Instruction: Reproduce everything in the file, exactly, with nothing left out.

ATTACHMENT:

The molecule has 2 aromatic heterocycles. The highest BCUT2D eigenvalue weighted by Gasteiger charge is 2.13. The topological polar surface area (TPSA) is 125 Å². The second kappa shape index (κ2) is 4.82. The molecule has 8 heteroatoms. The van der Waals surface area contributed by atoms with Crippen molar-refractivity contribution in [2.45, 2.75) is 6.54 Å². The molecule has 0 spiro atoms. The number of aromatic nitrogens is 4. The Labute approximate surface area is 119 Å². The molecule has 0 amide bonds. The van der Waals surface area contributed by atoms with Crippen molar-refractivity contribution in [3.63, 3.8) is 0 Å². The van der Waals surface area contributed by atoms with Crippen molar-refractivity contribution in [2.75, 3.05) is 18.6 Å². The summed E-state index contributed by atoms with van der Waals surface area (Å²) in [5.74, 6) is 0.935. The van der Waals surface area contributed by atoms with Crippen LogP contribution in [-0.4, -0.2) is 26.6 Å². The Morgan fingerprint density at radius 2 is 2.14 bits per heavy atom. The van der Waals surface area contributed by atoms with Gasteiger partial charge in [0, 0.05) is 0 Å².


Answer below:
The molecule has 2 aromatic heterocycles. The highest BCUT2D eigenvalue weighted by Gasteiger charge is 2.13. The topological polar surface area (TPSA) is 125 Å². The second kappa shape index (κ2) is 4.82. The molecule has 8 heteroatoms. The van der Waals surface area contributed by atoms with Crippen molar-refractivity contribution in [2.45, 2.75) is 6.54 Å². The molecule has 0 spiro atoms. The number of aromatic nitrogens is 4. The Labute approximate surface area is 119 Å². The molecule has 0 amide bonds. The van der Waals surface area contributed by atoms with Crippen molar-refractivity contribution in [3.63, 3.8) is 0 Å². The van der Waals surface area contributed by atoms with Crippen molar-refractivity contribution in [2.75, 3.05) is 18.6 Å². The summed E-state index contributed by atoms with van der Waals surface area (Å²) in [5.74, 6) is 0.935. The van der Waals surface area contributed by atoms with Crippen LogP contribution in [-0.4, -0.2) is 26.6 Å². The Morgan fingerprint density at radius 2 is 2.14 bits per heavy atom. The van der Waals surface area contributed by atoms with Gasteiger partial charge in [0, 0.05) is 0 Å².